Sometimes I’ll be working on a project over a period of days, weeks, or months and come to a point where the outlook for the project is not good. It might be due to:
- Life stuff has come up which will take much of my time.
- A key member of the team drops out.
- A gigantic hurdle has been uncovered, such as a technical, legal, or physical limitation.
- Some foundational assumptions I made turn out to be faulty.
None of these is a case of losing interest or passion for the project – that’s a different situation. What I’m talking about is a total and complete roadblock or derailing of a project I love and don’t want to give it up.
For example, on a video conferencing project called “The Curious Cam”, we came to a technical limitation known as “the speed of light”. To do the graphical realtime video editing we had planned during a live video conference without having annoying latency ran up against the technical limitations of computers and the internet. It simply wasn’t possible to do what we wanted to do with existing hardware. (Or at least, any technology we had access to). We wanted to do it but this was a deal-breaker.
Still, I didn’t want to stop trying.
I often have the temptation to keep pressing on it, even though I know there will be diminishing (or no) (or negative) returns. Despite being aware of the sunk cost fallacy, I can’t stop thinking things like, “but we’ve come so far on this!”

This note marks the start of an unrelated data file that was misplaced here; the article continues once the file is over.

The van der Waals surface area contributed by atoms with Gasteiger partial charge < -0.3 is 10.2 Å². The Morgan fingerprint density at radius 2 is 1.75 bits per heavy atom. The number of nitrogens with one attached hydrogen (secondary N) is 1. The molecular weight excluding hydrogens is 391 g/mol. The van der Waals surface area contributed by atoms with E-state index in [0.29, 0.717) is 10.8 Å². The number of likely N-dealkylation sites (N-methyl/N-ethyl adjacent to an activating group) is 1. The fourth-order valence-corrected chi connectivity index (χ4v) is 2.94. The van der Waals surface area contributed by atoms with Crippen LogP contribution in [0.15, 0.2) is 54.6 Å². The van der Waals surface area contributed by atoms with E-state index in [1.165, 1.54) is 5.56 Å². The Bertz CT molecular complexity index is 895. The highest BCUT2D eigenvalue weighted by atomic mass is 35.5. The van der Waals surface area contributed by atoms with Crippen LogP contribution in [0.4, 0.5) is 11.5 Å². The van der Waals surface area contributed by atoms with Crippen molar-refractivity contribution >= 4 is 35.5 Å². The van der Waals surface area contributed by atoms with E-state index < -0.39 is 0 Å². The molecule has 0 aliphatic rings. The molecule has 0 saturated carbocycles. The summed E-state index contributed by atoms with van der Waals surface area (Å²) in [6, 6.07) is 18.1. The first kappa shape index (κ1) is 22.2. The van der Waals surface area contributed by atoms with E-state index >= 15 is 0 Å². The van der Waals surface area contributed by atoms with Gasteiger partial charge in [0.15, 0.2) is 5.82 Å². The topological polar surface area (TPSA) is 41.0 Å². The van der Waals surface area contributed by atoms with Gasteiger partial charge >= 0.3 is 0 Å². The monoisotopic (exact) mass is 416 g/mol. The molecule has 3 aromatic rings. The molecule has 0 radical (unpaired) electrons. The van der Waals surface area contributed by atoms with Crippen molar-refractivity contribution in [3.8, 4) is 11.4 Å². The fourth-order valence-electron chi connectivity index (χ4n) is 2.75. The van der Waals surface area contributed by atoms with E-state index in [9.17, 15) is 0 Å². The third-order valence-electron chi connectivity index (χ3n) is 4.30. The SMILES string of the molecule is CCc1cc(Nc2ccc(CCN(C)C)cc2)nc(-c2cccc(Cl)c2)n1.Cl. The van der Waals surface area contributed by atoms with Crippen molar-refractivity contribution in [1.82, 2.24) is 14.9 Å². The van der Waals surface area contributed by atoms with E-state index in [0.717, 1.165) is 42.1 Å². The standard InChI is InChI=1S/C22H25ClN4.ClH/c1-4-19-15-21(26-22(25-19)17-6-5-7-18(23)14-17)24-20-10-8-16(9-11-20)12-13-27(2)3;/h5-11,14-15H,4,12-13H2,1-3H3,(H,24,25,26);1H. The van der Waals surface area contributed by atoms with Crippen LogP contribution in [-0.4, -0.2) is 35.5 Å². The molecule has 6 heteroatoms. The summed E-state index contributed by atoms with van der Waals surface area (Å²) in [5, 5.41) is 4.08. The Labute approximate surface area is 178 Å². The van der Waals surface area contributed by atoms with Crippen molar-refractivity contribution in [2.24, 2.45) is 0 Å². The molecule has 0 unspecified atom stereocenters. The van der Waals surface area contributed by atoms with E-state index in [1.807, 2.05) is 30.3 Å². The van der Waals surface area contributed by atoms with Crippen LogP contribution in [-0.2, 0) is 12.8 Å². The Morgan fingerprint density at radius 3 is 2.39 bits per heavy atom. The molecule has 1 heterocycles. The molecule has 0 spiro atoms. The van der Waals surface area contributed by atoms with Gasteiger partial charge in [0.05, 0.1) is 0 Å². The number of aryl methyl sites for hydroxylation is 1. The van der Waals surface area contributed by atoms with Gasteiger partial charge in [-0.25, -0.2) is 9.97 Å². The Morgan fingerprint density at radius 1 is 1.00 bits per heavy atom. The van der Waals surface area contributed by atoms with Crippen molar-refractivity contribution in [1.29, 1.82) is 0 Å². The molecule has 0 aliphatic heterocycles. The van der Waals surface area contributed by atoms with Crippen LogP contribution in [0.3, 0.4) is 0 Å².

I just can’t let it go and I can’t move forward either. I’m stuck.
When I recognize I’m in this situation, I use a mind trick I call “The Shelf”. This allows me to hold on to the project while also giving it up.
I tell myself I’m going to shelve the idea for a while and come back to it later. Somehow I am able to convince myself that It’s totally still alive and I’m totally going to do it someday when circumstances change. The project is not at an impasse. It is currently at an impasse. I don’t say “it’s not possible”, I say “it’s not possible right now”. I don’t think, “It can’t be done”, I think “It can’t be done yet”.
I have a “Shelved Projects” folder on my computer and I move the project folder into the shelved projects folder.
When I use this technique, it’s as if I have two minds and two perspectives simultaneously. One feels like I’ll get back to it “soon”. The other is pretty sure I’ll get back to it “never”. The former mind is filled with hope (else why would I have tried in the first place), so it’s amenable to this deal. But that hopeful mind would never accept “it’s not possible” as a reason to walk away. But it will accept “it’s not possible…. right now”. So in a strange way I leverage the power of hope that says “keep going” to convince it to stop going.
Be committed to keeping it on the shelf for a while, else it might crawl back off the shelf. Have another project ready or at least an exploratory process to find the next thing to be hopeful for.